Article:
How To Emphasize Things In Chinese

Aug 11, 2021 | Chinese Language

Many foreigners consider China as an ideal destination for them to develop their careers due to the rapid growth of China’s economy. Those who have had the chance to live in China were certainly amazed by the rich food culture and the stunning natural scenery. Therefore, it’ll be interesting to learn a couple of Chinese phrases that you can use when you’re deeply impressed by what you see or what you hear. In fact, some of the following structures that you’re about to learn can also come in handy when you would like to put an emphasis on something. So, let’s have a look at how to emphasize things in Chinese.

太 (tài) + adj. + 了 (le)

The meaning of this structure is “too/so……”. What’s interesting about this structure is that it can be used to make a complaint or pay a compliment.


niú ròu tài là le
The beef is too spicy

It’s easy to tell that the structure is used to make a complaint in this sentence.

nǐ de zhōng wén tài hǎo le
Your Chinese is so good

In this sentence, the structure is used to pay a compliment.

真 (zhēn) + adj. + 啊 (a)

The meaning of真 (zhēn) is “real”, therefore, the whole structure means “really……”. The word 啊 (a) at the end is often used to make an exclamative sentence, which means you can use this structure if someone or something impresses you.


zhè gè shāng chǎng zhēn dà a!
This shopping mall is really big!


shāng chǎng
shopping mall

Having fun learning how to emphasize things in Chinese? Let’s keep going with some more structures.

就 (jiù) + verb

The character “就 (jiù)” can be translated as “right” or “just”. One of the most common ways to use “就 (jiù)” is to combine it with a verb to emphasize a certain fact. Here are two dialogues that can help you better understand this structure:


A: 谁是Jason?
shéi shì Jason?
Who is Jason?

B: 我就是 Jason
wǒ jiù shì Jason.
That’s me.

As you may have noticed, the literal translation of the answer is “I’m right Jason”, which turns out to be an emphasis. Another example can be the following dialogue:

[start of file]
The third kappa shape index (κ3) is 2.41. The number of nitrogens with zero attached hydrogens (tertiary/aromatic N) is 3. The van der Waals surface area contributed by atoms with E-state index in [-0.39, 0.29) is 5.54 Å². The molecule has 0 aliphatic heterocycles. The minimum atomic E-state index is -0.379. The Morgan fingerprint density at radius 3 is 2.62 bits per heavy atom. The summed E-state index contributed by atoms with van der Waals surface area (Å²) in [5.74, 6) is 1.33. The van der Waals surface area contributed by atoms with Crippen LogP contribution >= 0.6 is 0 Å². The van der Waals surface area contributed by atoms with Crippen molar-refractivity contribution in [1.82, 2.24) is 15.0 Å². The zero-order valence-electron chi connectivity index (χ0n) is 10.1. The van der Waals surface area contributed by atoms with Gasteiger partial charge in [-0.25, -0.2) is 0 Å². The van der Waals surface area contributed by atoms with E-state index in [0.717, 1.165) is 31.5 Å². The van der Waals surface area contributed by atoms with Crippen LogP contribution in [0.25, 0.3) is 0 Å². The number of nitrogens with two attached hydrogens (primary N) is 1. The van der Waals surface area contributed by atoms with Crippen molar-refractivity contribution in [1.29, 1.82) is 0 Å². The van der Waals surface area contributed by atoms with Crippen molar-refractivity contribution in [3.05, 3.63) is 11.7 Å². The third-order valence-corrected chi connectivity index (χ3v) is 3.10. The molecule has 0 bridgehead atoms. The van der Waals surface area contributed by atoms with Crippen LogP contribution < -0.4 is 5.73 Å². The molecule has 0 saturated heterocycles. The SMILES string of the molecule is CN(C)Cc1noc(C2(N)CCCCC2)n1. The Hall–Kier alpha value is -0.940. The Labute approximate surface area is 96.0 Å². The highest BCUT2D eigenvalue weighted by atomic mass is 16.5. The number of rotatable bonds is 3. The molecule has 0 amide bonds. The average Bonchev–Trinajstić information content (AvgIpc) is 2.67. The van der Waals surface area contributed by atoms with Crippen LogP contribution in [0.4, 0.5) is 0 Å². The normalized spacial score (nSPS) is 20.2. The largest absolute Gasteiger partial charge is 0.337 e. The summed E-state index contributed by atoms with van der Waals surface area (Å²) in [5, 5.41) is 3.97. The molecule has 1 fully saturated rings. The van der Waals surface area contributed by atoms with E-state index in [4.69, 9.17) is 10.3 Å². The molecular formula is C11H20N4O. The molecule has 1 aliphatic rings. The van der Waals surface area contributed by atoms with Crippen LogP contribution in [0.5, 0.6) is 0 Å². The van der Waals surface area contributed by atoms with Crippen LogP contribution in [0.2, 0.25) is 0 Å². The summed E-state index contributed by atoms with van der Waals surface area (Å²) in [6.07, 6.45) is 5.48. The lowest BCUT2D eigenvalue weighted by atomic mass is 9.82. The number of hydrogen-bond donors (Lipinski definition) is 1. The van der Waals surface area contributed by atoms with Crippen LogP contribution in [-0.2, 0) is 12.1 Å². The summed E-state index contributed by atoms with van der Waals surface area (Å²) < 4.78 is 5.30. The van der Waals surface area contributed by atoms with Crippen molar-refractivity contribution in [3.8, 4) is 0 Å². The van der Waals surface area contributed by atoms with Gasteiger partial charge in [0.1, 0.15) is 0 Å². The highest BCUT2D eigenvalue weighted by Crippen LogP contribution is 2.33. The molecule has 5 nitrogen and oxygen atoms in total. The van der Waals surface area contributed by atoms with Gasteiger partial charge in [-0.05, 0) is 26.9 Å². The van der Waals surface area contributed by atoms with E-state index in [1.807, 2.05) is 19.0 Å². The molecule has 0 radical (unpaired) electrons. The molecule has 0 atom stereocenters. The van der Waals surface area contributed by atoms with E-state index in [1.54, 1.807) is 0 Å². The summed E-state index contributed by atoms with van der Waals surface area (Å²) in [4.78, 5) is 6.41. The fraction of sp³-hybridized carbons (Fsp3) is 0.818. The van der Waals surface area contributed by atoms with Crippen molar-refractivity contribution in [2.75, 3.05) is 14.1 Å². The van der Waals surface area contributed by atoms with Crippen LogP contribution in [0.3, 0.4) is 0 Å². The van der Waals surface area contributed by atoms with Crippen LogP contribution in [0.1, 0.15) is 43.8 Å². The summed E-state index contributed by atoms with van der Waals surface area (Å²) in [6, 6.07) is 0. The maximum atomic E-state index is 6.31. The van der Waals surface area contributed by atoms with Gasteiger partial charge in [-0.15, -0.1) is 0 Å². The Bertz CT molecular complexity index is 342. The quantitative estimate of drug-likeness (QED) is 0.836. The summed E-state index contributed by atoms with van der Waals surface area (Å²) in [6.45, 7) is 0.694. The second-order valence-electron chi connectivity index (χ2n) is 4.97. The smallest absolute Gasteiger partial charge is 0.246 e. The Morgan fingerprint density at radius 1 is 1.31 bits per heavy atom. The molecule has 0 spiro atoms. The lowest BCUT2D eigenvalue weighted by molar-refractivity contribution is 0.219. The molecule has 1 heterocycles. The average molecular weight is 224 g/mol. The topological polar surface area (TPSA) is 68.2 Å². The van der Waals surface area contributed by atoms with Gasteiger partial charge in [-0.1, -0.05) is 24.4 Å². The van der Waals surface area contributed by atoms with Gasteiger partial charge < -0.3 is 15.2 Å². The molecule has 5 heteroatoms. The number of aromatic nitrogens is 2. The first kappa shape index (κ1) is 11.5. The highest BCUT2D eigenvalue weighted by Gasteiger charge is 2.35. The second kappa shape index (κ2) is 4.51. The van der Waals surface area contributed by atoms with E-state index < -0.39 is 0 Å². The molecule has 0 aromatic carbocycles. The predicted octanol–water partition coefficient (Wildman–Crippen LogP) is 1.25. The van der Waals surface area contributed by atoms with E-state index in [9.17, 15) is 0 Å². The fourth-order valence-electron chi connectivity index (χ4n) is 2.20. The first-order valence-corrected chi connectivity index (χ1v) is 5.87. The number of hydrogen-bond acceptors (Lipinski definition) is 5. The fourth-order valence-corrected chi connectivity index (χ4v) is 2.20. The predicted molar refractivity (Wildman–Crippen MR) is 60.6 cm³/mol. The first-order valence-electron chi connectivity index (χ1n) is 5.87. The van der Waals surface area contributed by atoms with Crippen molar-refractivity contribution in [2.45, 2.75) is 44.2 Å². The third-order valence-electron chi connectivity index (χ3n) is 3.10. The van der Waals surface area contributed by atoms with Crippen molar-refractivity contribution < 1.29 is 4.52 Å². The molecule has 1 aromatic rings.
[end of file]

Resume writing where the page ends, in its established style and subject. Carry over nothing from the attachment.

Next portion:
A: Mike 在哪里?
Mike zài nǎli?
Where is Mike?

B: 他就在这里
tā jiù zài zhèli
He is right here

是 (shì)………的 (de)

Similar to the previous structure, “是 (shì)………的 (de)” is often used by Chinese people when they want to lay stress on a certain part of a sentence. It’s important for you to remember that what you want to emphasize goes right after “是 (shì)”, and “的 (de)” is always at the end of a sentence.


wǒ shì zuò fēi jī lái shàng hǎi de
I came to Shanghai by plane

In this sentence, the part to be emphasized is the mode of transport, which is “坐飞机 (zuò fēi jī)”, meaning “to take a plane”.

zhè bēi kā fēi shì wǒ mǎi de
I bought this cup of coffee

As for this sentence, it emphasizes the fact that “This cup of coffee was not bought by anyone else but me”.

不 (bù) / 没 (méi) + verb +object + 吗 (ma) ?

This structure is usually used when you’re surprised by a certain fact in order to emphasize that it’s beyond your expectation.


nǐ bù xǐ huān kā fēi ma?
Don’t you like coffee?

nǐ zuó tiān méi qù xué xiào ma?
Didn’t you go to school yesterday?

We hope you enjoyed reading about how to emphasize things in Chinese. If you are interested in learning more about specific Mandarin Chinese, have a read about Mandarin Chinese loan words!


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